All things considered, Amazon did something approximating a right thing in this matter. They didn’t have the right to sell the novels, and so they pulled the novels from the store and customers, and gave the customers a refund. About the only thing they could have done righter was to give something to the people who thought they had the books. The best thing to give them would have been authorized copies of the books, but store credit would be nice, too.

You can find a New York Times article on it, as well as a CNET article, as well as a Tech Dirt article that brings up the very good point that deleting the books was very likely against the Kindle terms of service, which is why Amazon likely should offer those people something.

Among all the handwringing, there are a number of stupid people — or perhaps people who should just know better — who somehow mutter dark things about how this serves people right for getting a device that has DRM in it. (As if they’ve never owned a DVD.)

Some of these people who should know better might think that I’m somehow in favor of DRM, so let me say that I am not. I am against DRM. I am also against nuclear war, swine flu, totalitarian governments, and bad service in restaurants. I’m also against one or two other things. None of them had anything to do with this little contretemps.

The issue is caused not by DRM, but by cloud computing. The problem is that Amazon has a cloud service in which Kindle customers can keep their e-books on Amazon’s shelf, and shuffle them around to any Kindle-enable device they have (like a Kindle proper, or an iPhone running the Kindle app). Customers can even delete a book from their Kindle and get it back from the cloud at a later date.

The event is that Amazon removed the book from the cloud, not that it had DRM in it. If you are concerned by this, you should be concerned by the cloud service. The cloud service enabled Amazon to respond to a legal challenge by removing customers’ data from the cloud. They didn’t need DRM to do it. In contrast, if iTunes store or the Sony e-book store had improperly sold a book, they wouldn’t be able to revoke it because they don’t have a cloud service as part of the store. (eMusic, incidentally, regularly adds and removes music from their store with the waxing and waning of desire to sell it.)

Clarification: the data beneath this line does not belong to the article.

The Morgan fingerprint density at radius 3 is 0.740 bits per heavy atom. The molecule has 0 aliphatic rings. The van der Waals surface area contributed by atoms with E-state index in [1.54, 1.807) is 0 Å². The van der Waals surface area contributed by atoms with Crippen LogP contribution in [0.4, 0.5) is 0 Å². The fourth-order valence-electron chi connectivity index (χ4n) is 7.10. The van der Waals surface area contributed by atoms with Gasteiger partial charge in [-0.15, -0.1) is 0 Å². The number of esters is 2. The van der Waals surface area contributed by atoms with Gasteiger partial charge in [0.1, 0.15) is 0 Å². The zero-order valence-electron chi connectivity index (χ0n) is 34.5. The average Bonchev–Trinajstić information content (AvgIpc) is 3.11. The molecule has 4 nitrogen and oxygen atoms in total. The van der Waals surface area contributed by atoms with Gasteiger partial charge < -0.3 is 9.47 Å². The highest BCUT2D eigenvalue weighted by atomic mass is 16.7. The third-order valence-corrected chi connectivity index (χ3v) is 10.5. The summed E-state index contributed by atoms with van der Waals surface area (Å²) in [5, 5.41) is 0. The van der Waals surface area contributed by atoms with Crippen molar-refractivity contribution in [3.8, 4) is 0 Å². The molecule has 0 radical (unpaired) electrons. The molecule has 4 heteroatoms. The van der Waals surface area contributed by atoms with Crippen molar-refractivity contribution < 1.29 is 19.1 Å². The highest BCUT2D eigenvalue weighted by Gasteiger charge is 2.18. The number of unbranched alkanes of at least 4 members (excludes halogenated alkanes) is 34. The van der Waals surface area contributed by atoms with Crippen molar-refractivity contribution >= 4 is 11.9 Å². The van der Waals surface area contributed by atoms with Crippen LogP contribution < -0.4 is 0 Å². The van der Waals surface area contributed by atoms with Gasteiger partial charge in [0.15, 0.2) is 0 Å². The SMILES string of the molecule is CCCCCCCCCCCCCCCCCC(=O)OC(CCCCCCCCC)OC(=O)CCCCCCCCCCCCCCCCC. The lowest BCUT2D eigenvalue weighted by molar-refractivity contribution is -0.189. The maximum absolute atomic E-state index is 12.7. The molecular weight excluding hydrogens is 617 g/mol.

This is why we need to look at it for what it is, a failure in a business model and in the cloud service. Interestingly, the newly-formed Cloud Security Alliance predicts similar issues in which outside parties cause a cloud provider to shaft its customers. Not bad.

Their prescience is a bit limited because the proposed solution to this problem is to encrypt the cloud data with some fancy key management. That wouldn’t work here for the same reason that DRM isn’t an issue. If I know you have a resource, it doesn’t matter if magic fairies protect it, if I can delete it. It’s still good advice, it just wouldn’t have worked here.

What’s needed is some sort of legal protection for the customers, not technical protection. There are many potential warts here. If the owners of Orwell’s copyrights do not desire any ebooks of his works, it’s hard for Amazon to go buy legal copies for their customers (which would have been the most right thing to do). And it’s hard to argue that the seller shouldn’t do everything in their power to undo a sale they shouldn’t have made.

The correct way to deal with this is through some sort of contract arrangement to protect the customer. (The Cloud Security Alliance is prescient on this, as well.) That contract should be the Terms Of Service between the cloud provider and its customers. As TechDirt pointed out, this was likely a breach of Amazon’s TOS. They’re not supposed to delete books. They said they wouldn’t. Because of this, they owe something to their customers who were on the losing end of this breach of contract beyond the refund. I think ten bucks store credit is fine, myself.

They really need to do something, however, because without doing something, then someday someone will violate their TOS with Amazon and defend it with this breach of the TOS.

However, if you want to cluck your tongue, it should not be about buying goods with DRM, it should be about goods stored in the cloud. Everyone who offers cloud services ought to be clarifying now what they will do to protect their customers against lawsuits from outside parties. It can be crypto or contracts, it doesn’t matter, it just needs to work. This may be the first major cloud-based customer service failure, but it won’t be the last.